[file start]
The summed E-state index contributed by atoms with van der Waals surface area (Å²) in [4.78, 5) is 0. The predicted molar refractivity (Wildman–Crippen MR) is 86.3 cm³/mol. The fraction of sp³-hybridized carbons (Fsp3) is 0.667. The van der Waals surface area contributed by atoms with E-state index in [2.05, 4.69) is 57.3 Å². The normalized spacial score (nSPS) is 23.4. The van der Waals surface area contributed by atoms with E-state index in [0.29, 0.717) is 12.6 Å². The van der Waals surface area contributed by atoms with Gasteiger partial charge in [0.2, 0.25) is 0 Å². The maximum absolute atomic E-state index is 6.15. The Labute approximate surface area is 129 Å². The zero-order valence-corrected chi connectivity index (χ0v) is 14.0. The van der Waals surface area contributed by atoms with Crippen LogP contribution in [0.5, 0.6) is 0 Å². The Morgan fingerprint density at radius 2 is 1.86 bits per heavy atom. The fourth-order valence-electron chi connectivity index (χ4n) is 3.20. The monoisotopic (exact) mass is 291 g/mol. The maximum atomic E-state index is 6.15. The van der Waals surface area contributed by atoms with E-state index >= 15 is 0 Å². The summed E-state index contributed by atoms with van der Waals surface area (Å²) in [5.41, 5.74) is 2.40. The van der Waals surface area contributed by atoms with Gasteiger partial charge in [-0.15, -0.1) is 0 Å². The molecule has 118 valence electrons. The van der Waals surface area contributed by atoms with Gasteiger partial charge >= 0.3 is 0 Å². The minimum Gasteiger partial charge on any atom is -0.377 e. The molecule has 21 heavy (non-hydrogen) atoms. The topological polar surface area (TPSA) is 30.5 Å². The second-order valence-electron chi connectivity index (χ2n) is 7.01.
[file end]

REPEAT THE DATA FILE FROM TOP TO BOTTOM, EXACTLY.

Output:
The summed E-state index contributed by atoms with van der Waals surface area (Å²) in [4.78, 5) is 0. The predicted molar refractivity (Wildman–Crippen MR) is 86.3 cm³/mol. The fraction of sp³-hybridized carbons (Fsp3) is 0.667. The van der Waals surface area contributed by atoms with E-state index in [2.05, 4.69) is 57.3 Å². The normalized spacial score (nSPS) is 23.4. The van der Waals surface area contributed by atoms with E-state index in [0.29, 0.717) is 12.6 Å². The van der Waals surface area contributed by atoms with Gasteiger partial charge in [0.2, 0.25) is 0 Å². The maximum absolute atomic E-state index is 6.15. The Labute approximate surface area is 129 Å². The zero-order valence-corrected chi connectivity index (χ0v) is 14.0. The van der Waals surface area contributed by atoms with Crippen LogP contribution in [0.5, 0.6) is 0 Å². The Morgan fingerprint density at radius 2 is 1.86 bits per heavy atom. The fourth-order valence-electron chi connectivity index (χ4n) is 3.20. The monoisotopic (exact) mass is 291 g/mol. The maximum atomic E-state index is 6.15. The van der Waals surface area contributed by atoms with E-state index >= 15 is 0 Å². The summed E-state index contributed by atoms with van der Waals surface area (Å²) in [5.41, 5.74) is 2.40. The van der Waals surface area contributed by atoms with Gasteiger partial charge in [-0.15, -0.1) is 0 Å². The molecule has 118 valence electrons. The van der Waals surface area contributed by atoms with Gasteiger partial charge >= 0.3 is 0 Å². The minimum Gasteiger partial charge on any atom is -0.377 e. The molecule has 21 heavy (non-hydrogen) atoms. The topological polar surface area (TPSA) is 30.5 Å². The second-order valence-electron chi connectivity index (χ2n) is 7.01.